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Archive for February, 2013

Signs of Life

We’re in those last few weeks when Spring feels like it is never going to show its face. All I want is green trees, warmth, seedlings pushing up through the soil, flowers everywhere, unlimited sunshine….is that too much to ask?

In my desperation I went out looking for some signs of impending spring growth, and I wasn’t disappointed. I just had to look beneath all the brown.

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Spring is here. 🙂

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Joy of Toffeeing

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A few weeks ago I stood in my kitchen doing something that I’ve been doing a lot of this winter: browsing through my grandmothers old (and frankly, dirty) copy of Joy of Cooking. I love the way that this is not just a recipe book, but also an instruction manual on anything and everything you might need to know about food and food prep.

Er—excluding any new products or techniques that may have developed within the past forty years.

My Joy of Cooking does not specify what kind of butter should be used in its recipes (I’m enough of a cook to know that unsalted is usually a given). Its recipes often include ingredients such as “soured milk”, and so far I have not come across any mention of a food processor. To call it dated would be a little inaccurate—I prefer to think that I own the classic version. And since I lack fancy kitchen gadgets, I appreciate this simplified approach to food-making.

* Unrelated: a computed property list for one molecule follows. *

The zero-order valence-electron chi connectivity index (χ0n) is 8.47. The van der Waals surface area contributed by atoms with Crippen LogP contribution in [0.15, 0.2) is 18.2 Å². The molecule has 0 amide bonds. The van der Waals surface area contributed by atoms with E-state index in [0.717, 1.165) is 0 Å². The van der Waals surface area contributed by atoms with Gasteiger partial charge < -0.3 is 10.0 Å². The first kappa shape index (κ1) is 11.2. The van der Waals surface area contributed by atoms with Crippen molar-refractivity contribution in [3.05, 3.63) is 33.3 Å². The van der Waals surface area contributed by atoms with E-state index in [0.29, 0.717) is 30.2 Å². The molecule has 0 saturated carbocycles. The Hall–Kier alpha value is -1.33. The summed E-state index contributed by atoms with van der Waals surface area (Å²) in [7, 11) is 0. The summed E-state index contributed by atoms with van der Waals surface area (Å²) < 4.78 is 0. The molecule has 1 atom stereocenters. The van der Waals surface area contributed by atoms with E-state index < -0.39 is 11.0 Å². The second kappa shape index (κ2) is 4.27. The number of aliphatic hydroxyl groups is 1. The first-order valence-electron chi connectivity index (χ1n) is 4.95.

At any rate, while immersing myself in the grease-stained pages, I came across a recipe that caught my fancy—English toffee. The brevity of the recipe piqued my interest, indicating ease and simplicity. Five ingredients were mentioned, of which I had four in my kitchen at that very moment. The instructions seemed promising. Basically: melt, boil, pour. Interesting.

As usual before jumping into a new recipe, I went online first to seek some alternative methods. What I found was even more encouraging. Many of the online recipes called for only butter, sugar, and salt, with optional fancy stuff for interesting toppings.

Since I’m a penny pincher, I decided to go with the simplified version of things, and make due with what I had on hand. (Fortunately, I happened to have semi-sweet chocolate chips and assorted nuts on hand).

Given that I do not own a candy thermometer, I’ll have to chalk up my success to beginner’s luck. The toffee turned out beautifully, and with a texture that surprised me, once it firmed up in the refrigerator. Of course, my mind automatically set itself to inventing more elaborate and exotic toppings. The old chocolate and nuts thing is great, but I wonder how it would taste with some orange zest? Or rosemary? How would adding heavy cream and vanilla extract (as Joy of Cooking suggests) alter the outcome? How much salt is ridiculous, given that I had already used twice the suggested amount, which didn’t seem like nearly enough?

And, perhaps most importantly…where am I going to find enough people to taste-test all the pounds of experimental toffee that I envision in my near future?

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